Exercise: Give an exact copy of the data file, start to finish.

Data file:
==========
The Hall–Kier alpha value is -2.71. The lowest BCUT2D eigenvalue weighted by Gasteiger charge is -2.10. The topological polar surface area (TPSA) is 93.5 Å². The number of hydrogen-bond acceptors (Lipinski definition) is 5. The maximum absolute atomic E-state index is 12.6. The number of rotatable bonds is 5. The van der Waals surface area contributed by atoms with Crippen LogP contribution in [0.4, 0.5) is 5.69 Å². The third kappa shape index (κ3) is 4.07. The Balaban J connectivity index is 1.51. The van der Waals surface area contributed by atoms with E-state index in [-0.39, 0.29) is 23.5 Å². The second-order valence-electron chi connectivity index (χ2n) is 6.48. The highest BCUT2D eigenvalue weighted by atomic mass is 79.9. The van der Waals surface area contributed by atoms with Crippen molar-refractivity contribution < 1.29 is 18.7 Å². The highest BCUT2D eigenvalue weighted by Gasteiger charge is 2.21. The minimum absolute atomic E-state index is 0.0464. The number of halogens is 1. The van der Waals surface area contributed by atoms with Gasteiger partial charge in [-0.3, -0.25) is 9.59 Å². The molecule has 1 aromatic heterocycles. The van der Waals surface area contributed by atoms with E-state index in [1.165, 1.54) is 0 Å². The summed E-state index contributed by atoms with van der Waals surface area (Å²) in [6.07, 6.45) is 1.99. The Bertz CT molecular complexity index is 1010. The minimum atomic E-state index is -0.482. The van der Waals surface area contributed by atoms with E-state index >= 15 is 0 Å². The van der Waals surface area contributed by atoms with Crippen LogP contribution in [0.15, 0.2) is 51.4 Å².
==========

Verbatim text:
The Hall–Kier alpha value is -2.71. The lowest BCUT2D eigenvalue weighted by Gasteiger charge is -2.10. The topological polar surface area (TPSA) is 93.5 Å². The number of hydrogen-bond acceptors (Lipinski definition) is 5. The maximum absolute atomic E-state index is 12.6. The number of rotatable bonds is 5. The van der Waals surface area contributed by atoms with Crippen LogP contribution in [0.4, 0.5) is 5.69 Å². The third kappa shape index (κ3) is 4.07. The Balaban J connectivity index is 1.51. The van der Waals surface area contributed by atoms with E-state index in [-0.39, 0.29) is 23.5 Å². The second-order valence-electron chi connectivity index (χ2n) is 6.48. The highest BCUT2D eigenvalue weighted by atomic mass is 79.9. The van der Waals surface area contributed by atoms with Crippen molar-refractivity contribution < 1.29 is 18.7 Å². The highest BCUT2D eigenvalue weighted by Gasteiger charge is 2.21. The minimum absolute atomic E-state index is 0.0464. The number of halogens is 1. The van der Waals surface area contributed by atoms with Gasteiger partial charge in [-0.3, -0.25) is 9.59 Å². The molecule has 1 aromatic heterocycles. The van der Waals surface area contributed by atoms with E-state index in [1.165, 1.54) is 0 Å². The summed E-state index contributed by atoms with van der Waals surface area (Å²) in [6.07, 6.45) is 1.99. The Bertz CT molecular complexity index is 1010. The minimum atomic E-state index is -0.482. The van der Waals surface area contributed by atoms with E-state index >= 15 is 0 Å². The van der Waals surface area contributed by atoms with Crippen LogP contribution in [0.15, 0.2) is 51.4 Å².